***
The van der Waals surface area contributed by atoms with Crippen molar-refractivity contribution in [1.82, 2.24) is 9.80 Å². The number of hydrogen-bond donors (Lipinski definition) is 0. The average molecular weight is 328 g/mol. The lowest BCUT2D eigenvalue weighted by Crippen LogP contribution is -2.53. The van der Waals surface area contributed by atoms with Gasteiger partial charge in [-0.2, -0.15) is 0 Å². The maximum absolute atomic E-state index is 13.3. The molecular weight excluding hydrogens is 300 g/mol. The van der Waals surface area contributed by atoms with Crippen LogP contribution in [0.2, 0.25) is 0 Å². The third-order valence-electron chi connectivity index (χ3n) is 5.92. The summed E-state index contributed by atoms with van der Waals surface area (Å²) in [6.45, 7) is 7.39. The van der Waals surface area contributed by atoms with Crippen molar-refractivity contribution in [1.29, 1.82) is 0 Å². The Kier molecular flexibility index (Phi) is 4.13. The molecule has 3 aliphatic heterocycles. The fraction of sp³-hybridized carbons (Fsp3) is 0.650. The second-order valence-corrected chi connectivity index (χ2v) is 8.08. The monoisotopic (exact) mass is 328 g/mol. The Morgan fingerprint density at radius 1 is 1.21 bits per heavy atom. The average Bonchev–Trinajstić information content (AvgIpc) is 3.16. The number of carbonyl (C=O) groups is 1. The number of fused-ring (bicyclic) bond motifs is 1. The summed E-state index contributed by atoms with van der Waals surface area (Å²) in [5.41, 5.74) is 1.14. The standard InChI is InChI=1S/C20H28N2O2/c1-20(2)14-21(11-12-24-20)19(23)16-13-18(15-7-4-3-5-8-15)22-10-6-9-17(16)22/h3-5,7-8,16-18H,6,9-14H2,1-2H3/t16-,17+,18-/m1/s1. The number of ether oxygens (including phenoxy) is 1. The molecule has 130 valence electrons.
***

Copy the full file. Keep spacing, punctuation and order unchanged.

The van der Waals surface area contributed by atoms with Crippen molar-refractivity contribution in [1.82, 2.24) is 9.80 Å². The number of hydrogen-bond donors (Lipinski definition) is 0. The average molecular weight is 328 g/mol. The lowest BCUT2D eigenvalue weighted by Crippen LogP contribution is -2.53. The van der Waals surface area contributed by atoms with Gasteiger partial charge in [-0.2, -0.15) is 0 Å². The maximum absolute atomic E-state index is 13.3. The molecular weight excluding hydrogens is 300 g/mol. The van der Waals surface area contributed by atoms with Crippen LogP contribution in [0.2, 0.25) is 0 Å². The third-order valence-electron chi connectivity index (χ3n) is 5.92. The summed E-state index contributed by atoms with van der Waals surface area (Å²) in [6.45, 7) is 7.39. The van der Waals surface area contributed by atoms with Crippen molar-refractivity contribution in [1.29, 1.82) is 0 Å². The Kier molecular flexibility index (Phi) is 4.13. The molecule has 3 aliphatic heterocycles. The fraction of sp³-hybridized carbons (Fsp3) is 0.650. The second-order valence-corrected chi connectivity index (χ2v) is 8.08. The monoisotopic (exact) mass is 328 g/mol. The Morgan fingerprint density at radius 1 is 1.21 bits per heavy atom. The average Bonchev–Trinajstić information content (AvgIpc) is 3.16. The number of carbonyl (C=O) groups is 1. The number of fused-ring (bicyclic) bond motifs is 1. The summed E-state index contributed by atoms with van der Waals surface area (Å²) in [5.41, 5.74) is 1.14. The standard InChI is InChI=1S/C20H28N2O2/c1-20(2)14-21(11-12-24-20)19(23)16-13-18(15-7-4-3-5-8-15)22-10-6-9-17(16)22/h3-5,7-8,16-18H,6,9-14H2,1-2H3/t16-,17+,18-/m1/s1. The number of ether oxygens (including phenoxy) is 1. The molecule has 130 valence electrons.